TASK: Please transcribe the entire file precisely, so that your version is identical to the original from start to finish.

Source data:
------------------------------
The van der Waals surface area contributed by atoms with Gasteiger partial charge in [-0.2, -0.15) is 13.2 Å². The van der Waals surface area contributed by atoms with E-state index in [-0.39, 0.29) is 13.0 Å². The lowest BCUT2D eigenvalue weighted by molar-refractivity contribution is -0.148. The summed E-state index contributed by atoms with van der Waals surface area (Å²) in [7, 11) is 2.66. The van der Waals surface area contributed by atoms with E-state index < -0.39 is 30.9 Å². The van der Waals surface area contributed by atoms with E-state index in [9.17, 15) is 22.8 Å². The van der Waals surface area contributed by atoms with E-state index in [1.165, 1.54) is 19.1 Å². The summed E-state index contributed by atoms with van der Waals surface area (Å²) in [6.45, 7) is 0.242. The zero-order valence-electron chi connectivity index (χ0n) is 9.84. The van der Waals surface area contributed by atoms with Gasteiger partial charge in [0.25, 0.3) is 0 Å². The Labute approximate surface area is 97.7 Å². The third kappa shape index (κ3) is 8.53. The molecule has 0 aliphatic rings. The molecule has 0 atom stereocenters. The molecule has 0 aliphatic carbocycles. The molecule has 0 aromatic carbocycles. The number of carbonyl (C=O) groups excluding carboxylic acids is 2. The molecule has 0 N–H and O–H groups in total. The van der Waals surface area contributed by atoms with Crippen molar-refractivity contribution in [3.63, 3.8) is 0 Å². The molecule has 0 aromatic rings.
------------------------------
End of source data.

The van der Waals surface area contributed by atoms with Gasteiger partial charge in [-0.2, -0.15) is 13.2 Å². The van der Waals surface area contributed by atoms with E-state index in [-0.39, 0.29) is 13.0 Å². The lowest BCUT2D eigenvalue weighted by molar-refractivity contribution is -0.148. The summed E-state index contributed by atoms with van der Waals surface area (Å²) in [7, 11) is 2.66. The van der Waals surface area contributed by atoms with E-state index < -0.39 is 30.9 Å². The van der Waals surface area contributed by atoms with E-state index in [9.17, 15) is 22.8 Å². The van der Waals surface area contributed by atoms with E-state index in [1.165, 1.54) is 19.1 Å². The summed E-state index contributed by atoms with van der Waals surface area (Å²) in [6.45, 7) is 0.242. The zero-order valence-electron chi connectivity index (χ0n) is 9.84. The van der Waals surface area contributed by atoms with Gasteiger partial charge in [0.25, 0.3) is 0 Å². The Labute approximate surface area is 97.7 Å². The third kappa shape index (κ3) is 8.53. The molecule has 0 aliphatic rings. The molecule has 0 atom stereocenters. The molecule has 0 aliphatic carbocycles. The molecule has 0 aromatic carbocycles. The number of carbonyl (C=O) groups excluding carboxylic acids is 2. The molecule has 0 N–H and O–H groups in total. The van der Waals surface area contributed by atoms with Crippen molar-refractivity contribution in [3.63, 3.8) is 0 Å². The molecule has 0 aromatic rings.